Note that the TcM and TcS monads can perform arbitrary IO, although some care must be taken with side effects (particularly in TcS). In general, it is up to the plugin author to make sure that any IO they do is safe. The existentially quantified variable t allows the plugin to initialise some state and pass a handle to the function that does the solving.

Using a plugin

Just as at present, a module that uses a plugin must request it with a new GHC command-line option -fplugin=<module> and command line options may be supplied via -fplugin-opt=<module>:<args>.

This means that a user should always know which plugins are affecting the type checking of a module. It does mean that a library that relies on a special constraint domain (e.g. for units of measure), and exposes types involving these constraints, may need its users to explicitly activate a plugin for their programs to type check. This is probably desirable, since type checker plugins may cause unexpected type checker behaviour (even performing arbitrary IO).

If multiple type checker plugins are specified, they will be initialised, executed and closed in the order given on the command line. This makes it possible to use plugins that work on disjoint constraint domains (e.g. a units of measure plugin and a type-level numbers plugin), or even experiment with combining plugins for the same constraint domains.


The interface sketched above expects type checker plugins to produce evidence terms EvTerm for constraints they have simplified. Different plugins may take different approaches generating this evidence. The simplest approach is to use "proof by blatant assertion": essentially this amounts to providing an axiom `forall s t . s ~ t` and trusting that the constraint solver uses it in a sound way. However, in some cases (such as an abelian group unifier used for units of measure) it should be possible for the solver to encode the axioms of the equational theory and build proofs from them.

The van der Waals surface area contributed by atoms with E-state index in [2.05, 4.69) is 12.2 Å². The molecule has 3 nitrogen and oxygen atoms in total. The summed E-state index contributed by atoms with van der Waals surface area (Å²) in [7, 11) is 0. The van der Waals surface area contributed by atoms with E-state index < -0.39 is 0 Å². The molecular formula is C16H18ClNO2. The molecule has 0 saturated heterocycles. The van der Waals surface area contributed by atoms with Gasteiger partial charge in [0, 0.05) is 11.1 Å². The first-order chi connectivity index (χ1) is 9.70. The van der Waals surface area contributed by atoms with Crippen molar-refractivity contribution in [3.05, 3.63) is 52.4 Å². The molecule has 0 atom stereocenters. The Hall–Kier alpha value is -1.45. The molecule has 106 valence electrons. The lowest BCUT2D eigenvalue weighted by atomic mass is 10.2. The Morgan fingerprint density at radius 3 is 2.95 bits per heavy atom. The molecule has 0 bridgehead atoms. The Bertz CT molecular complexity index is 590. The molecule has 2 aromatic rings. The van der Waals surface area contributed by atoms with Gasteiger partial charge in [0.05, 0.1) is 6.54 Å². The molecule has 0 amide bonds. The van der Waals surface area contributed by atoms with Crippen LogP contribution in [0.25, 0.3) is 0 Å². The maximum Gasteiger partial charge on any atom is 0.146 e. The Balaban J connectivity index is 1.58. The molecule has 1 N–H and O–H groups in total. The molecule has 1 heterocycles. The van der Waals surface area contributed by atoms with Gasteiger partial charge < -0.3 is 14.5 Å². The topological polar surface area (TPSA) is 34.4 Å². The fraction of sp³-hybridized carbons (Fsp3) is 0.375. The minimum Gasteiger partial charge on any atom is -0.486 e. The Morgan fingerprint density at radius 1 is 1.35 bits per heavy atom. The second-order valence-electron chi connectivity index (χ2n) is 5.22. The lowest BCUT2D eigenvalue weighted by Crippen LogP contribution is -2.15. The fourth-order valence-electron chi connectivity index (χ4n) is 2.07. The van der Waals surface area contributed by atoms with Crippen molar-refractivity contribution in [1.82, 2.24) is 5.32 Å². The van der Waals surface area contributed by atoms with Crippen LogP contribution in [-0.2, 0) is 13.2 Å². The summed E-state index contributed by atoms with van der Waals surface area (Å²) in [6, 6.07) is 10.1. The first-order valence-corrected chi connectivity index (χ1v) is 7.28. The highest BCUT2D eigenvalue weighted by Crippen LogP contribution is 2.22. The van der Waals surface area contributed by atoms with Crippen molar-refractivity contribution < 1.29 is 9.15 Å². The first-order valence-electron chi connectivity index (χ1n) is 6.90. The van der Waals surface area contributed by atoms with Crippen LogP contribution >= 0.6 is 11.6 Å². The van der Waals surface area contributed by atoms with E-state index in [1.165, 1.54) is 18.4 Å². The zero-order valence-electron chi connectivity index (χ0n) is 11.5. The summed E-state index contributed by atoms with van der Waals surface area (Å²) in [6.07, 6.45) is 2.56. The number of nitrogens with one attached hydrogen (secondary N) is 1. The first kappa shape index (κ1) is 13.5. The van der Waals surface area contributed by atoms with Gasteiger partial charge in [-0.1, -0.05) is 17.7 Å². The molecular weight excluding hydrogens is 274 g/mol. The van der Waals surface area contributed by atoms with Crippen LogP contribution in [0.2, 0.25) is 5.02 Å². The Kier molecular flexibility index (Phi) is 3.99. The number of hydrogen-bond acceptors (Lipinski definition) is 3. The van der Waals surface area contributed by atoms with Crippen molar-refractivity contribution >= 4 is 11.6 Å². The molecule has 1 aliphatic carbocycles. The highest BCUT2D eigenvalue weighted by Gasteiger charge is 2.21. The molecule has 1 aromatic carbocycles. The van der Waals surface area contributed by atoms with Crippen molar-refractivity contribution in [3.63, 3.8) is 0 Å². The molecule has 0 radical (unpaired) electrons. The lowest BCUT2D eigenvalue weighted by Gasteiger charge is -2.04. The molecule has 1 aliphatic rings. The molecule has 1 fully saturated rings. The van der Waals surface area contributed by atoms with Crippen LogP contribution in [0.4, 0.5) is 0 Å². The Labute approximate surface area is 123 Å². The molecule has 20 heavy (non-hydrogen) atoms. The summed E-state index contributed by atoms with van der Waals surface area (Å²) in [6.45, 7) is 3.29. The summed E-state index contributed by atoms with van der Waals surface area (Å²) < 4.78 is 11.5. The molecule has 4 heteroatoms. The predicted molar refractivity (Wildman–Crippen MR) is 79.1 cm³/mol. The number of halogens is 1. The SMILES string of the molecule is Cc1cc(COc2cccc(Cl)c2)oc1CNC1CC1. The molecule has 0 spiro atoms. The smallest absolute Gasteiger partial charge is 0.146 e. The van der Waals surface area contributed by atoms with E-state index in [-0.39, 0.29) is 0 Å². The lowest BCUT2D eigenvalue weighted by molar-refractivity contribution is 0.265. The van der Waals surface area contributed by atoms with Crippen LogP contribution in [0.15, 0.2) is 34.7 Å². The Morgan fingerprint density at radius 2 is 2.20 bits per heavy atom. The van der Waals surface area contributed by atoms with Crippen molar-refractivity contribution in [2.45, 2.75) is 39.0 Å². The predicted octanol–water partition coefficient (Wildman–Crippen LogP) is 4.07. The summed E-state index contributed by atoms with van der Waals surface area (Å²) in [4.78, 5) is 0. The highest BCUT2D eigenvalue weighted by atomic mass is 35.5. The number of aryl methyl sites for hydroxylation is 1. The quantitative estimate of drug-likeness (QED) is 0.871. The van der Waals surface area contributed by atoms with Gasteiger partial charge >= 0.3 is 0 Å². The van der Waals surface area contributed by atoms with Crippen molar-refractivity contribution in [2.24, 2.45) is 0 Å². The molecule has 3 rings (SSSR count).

Open questions and future directions

  • At which point should the plugin constraint solver be called during GHC's constraint solving process? Before or after the main constraint solver, or does it depend on the plugin? We may need an additional variant on the solver for the simplifying givens stage.
  • Do we want to provide other extension points for the type checker, for example extending typeclass or type family instance lookup, or changing the generalisation/defaulting behaviour?
  • For units of measure, it would be nice to be able to extend the pretty-printer for types (so we could get a nicely formatted inferred type like m/s^2 rather than a nested type family application). This ought to be possible using a plugin approach, provided we can thread the required information via the SDocContext.
  • It would be nice for plugins to be able to manipulate the error messages that result from type checking, along the lines of error reflection in Idris.